It’s an all too common scene that I’m sure we’ve all seen before: people standing in a queue; in the office; or even walking down the street with their head forward and down.
Their eyes are transfixed on the screen of their smart phone, texting furiously as if their lives depended on it. It’s become such a part of our lives that it’s now seen as normal. But, is this modern day phenomena causing us more harm than good? Yes, maybe, is the short answer. There’s even a term for it: “text neck” – and long term it could lead to all sorts of problems.
Essentially, “text neck” is a new-fangled term for yet another postural syndrome. Postural problems aren’t new; they’ve always been around (and always will be). However, with our modern obsession with smart phones, the prolonged forward head carriage posture we often see with computer, desk or laptop use is becoming far more prevalent in general everyday life. This is particularly true of teenagers and school kids who often seem to have their phones glued to their face.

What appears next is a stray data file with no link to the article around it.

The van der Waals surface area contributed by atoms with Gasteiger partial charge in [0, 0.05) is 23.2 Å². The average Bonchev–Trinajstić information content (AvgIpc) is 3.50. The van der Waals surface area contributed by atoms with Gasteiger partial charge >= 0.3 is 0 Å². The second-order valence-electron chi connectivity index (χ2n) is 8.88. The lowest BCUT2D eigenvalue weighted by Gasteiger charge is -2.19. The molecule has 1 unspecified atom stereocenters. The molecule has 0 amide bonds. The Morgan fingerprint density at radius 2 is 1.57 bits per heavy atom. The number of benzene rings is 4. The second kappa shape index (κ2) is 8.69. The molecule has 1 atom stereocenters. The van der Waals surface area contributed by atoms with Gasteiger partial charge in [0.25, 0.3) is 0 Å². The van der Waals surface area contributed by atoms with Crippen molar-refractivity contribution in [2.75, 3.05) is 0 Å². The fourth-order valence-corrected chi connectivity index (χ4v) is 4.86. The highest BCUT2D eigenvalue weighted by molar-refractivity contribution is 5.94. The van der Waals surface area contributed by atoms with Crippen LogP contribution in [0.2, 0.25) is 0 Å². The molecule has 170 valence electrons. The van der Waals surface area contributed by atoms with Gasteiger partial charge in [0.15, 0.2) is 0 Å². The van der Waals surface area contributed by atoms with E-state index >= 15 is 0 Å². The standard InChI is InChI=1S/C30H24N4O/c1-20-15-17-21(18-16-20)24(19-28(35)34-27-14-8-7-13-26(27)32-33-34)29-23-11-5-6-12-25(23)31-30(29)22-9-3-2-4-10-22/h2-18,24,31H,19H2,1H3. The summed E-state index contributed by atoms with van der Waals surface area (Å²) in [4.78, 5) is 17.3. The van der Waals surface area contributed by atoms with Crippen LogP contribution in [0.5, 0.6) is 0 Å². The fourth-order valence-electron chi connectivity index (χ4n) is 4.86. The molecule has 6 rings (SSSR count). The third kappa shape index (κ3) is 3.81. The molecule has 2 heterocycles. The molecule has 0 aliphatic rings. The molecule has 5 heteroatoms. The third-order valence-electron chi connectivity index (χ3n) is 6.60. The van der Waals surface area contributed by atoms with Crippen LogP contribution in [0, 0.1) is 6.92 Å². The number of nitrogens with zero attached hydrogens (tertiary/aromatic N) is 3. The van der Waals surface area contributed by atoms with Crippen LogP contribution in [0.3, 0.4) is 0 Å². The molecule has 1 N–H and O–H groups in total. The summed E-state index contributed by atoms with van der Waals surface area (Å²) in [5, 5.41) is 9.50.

Why is this important? Posture is talked about all the time in the health professions, and blamed for a whole host of problems. There’s a reason for this – good posture puts less stress on muscles, joints, discs and vital organs! Although the human body is a fantastically adaptive and tolerant structure, if you have poor posture for long enough, then sooner or later it will start to show symptoms. There’s nothing good about the body adapting to a non-neutral forward head posture (FHP). Prolonged FHP can lead to premature disc and joint degeneration, pinched nerves, muscle pain, decreased respiratory capacity and changes to the curvatures of your entire spine. Once a poor postural pattern is set in, movements can become dysfunctional and follow us into everyday activities, including exercise. This is when further injuries can occur, often seemingly unrelated to your neck.
How do you fix it? Come and see us, so that we can assess your posture and movement, and can help you to restore normal function through education, manual therapy and corrective exercises.
Pure Health Chiropractic & Wellness (Stafford and Newport)
Featured Image By Helar Lukats, CC BY-SA 4.0, https://commons.wikimedia.org/w/index.php?curid=48993365